This recession is also referred to as the Regan Recession, for reasons we will talk about below. Inflation during this time had been increasing to unhealthy levels. At its peak inflation reached 13.5%.

GDP was at levels unseen since the great depression. GDP was reported as negative for 6 of the 12 quarters. The worst quarter was Q2 of 1980 when GDP was -8.0%.

Unemployment also rose to extreme levels. At its peak, it reached 10.8% in November and December of 1982. Unemployment was above 10% for 10 months.

What Caused the Recession

The cause(s) of any recession are always up for dispute. However, now as we are in part three it seems that there are often some commonalities. Below we look at two of the main reasons that pushed the economy into a recession in the early 1980s.

Tight Monetary Policy

As mentioned above, inflation going into the early 80s was running rampant. When inflation is as high as it was in 1980 (13.5%) there can be a lot of adverse effects.

If inflation gets too high and is not dealt with, every dollar you hold decreases in value over time. To deal with it, governments will raise interest rates. The increase in interest rates increases the cost of borrowing. This, in turn, lowers economic expansion and business development. To read more about our take on inflation check out the following:

This was the case in the early 1980s. With inflation in the low teens, the monetary policy had to be adjusted. In 1979 the federal reserve switched from trying to manage the price of bank reserves, to trying to manage the quantity of nonborrowed bank reserves. This was seen as a better way to control inflation, which had risen dramatically in the 1970s, as seen below:

This change in monetary policy saw increased volatility in the federal fund rate; the rate at which commercial banks borrow and lend their reserves to each other overnight. See graph below:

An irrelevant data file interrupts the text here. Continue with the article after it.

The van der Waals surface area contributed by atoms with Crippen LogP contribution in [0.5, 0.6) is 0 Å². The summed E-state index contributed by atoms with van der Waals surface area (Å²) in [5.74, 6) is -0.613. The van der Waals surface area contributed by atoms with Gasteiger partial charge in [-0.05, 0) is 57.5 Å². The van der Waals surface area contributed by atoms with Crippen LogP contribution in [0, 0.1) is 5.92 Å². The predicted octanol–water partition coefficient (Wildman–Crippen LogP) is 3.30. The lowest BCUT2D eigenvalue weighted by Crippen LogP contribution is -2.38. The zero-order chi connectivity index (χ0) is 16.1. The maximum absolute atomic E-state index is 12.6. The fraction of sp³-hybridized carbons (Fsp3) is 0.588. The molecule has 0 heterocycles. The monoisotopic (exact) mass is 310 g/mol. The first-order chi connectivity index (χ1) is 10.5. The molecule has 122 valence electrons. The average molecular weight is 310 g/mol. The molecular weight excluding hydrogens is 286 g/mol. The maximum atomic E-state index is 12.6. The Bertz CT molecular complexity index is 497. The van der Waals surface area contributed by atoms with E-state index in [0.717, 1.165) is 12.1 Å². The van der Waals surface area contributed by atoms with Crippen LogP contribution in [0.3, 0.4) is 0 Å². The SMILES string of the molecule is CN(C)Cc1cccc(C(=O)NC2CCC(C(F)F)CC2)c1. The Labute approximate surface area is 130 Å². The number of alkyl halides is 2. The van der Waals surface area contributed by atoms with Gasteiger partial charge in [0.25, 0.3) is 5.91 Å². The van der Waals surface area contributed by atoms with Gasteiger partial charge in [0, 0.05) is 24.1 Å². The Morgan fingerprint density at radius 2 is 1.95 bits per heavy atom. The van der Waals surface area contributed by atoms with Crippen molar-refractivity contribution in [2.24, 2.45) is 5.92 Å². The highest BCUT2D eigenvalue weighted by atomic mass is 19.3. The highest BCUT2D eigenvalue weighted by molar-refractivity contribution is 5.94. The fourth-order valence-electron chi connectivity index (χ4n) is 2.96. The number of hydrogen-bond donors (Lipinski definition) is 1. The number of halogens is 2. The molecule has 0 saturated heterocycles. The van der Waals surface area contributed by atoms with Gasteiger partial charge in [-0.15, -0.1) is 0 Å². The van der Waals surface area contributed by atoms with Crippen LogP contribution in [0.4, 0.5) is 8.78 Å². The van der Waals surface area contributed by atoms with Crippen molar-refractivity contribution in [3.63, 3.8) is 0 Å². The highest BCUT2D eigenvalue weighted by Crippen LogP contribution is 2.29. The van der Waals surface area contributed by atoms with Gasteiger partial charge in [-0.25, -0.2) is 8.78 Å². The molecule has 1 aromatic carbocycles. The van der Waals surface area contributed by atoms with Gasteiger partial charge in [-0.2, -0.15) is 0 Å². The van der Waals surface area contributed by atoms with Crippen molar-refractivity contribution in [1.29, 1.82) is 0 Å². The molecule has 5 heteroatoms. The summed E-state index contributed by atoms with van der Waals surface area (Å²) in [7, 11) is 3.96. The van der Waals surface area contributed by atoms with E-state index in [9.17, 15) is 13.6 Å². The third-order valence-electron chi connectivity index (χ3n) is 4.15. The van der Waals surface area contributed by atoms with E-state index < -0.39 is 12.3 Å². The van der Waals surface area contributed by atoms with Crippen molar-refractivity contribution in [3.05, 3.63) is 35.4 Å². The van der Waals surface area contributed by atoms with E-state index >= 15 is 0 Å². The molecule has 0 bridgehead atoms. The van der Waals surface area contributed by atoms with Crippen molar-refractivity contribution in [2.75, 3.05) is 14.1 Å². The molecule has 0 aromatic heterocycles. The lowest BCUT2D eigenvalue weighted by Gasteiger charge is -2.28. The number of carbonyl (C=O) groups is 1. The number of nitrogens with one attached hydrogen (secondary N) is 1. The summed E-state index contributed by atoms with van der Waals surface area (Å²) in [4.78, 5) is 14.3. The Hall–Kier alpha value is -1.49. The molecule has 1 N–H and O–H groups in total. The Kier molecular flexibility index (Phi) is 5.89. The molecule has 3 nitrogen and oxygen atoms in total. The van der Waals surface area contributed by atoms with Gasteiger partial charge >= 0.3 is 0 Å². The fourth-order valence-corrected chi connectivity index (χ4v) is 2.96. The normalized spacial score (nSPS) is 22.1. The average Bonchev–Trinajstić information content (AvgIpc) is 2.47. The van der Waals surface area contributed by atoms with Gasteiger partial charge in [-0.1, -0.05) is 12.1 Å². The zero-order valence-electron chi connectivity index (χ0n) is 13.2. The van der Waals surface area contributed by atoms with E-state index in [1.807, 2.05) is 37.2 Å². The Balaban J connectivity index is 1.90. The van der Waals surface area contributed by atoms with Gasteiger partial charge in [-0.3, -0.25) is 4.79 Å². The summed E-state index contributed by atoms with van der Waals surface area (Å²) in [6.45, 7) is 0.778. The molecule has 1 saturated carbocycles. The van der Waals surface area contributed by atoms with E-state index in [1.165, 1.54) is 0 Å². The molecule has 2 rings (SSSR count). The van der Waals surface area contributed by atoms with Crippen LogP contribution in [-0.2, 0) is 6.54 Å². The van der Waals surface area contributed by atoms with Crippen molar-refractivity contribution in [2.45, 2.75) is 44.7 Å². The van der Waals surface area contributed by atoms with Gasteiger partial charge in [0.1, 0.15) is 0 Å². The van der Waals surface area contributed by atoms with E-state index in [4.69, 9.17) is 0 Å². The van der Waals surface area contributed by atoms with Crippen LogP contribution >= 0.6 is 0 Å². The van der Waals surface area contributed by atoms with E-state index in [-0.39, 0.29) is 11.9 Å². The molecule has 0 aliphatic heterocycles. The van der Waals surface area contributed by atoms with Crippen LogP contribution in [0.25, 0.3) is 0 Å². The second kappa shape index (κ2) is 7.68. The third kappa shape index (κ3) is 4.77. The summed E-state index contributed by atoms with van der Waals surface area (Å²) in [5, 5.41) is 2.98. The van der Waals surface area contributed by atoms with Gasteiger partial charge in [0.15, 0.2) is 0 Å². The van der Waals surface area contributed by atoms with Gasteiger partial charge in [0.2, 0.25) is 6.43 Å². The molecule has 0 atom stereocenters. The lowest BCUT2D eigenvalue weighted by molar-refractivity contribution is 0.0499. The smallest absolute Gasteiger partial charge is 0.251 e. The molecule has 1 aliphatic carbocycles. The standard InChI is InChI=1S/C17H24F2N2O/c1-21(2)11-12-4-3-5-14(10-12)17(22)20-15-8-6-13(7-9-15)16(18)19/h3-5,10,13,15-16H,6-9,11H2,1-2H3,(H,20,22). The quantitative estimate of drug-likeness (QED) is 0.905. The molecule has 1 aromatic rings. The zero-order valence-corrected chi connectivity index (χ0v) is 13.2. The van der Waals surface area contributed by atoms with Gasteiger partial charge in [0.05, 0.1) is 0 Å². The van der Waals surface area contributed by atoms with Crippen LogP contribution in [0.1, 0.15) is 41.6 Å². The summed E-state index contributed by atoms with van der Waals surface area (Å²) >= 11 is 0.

As seen in the graph above the federal fund rate increased dramatically. This, in turn, would have had a large impact on the interest rates that consumers and businesses borrow at. As interest increased, economic expansion slowed, business development dropped off, and consumer spending dipped. High inflation had not turned deflationary.

Iranian Oil Embargo

In 1979 there was the Iranian Revolution. This caused the supply of crude oil to decline significantly. With the decreased supply, prices for crude oil nearly doubled in 12 months to $39.50.

Although during this oil crisis, oil output only declined by ~7%, it led to panic buying, increased prices, and long lines at the gas stations. Some states implemented restrictions on who could buy gas when. For instance, you could only buy gas every other day, depending on if the last digit of your license plate was odd or even.

Although the actual effects on oil supply were not as detrimental, people were spooked because it was the second oil crisis in a decade.

This energy crisis was felt even more in the US than in a lot of countries due to its fiscal policy. In 1979 the US government regulated oil prices. They ordered refiners to restrict supply to build up inventories. This restriction also had a direct effect on prices.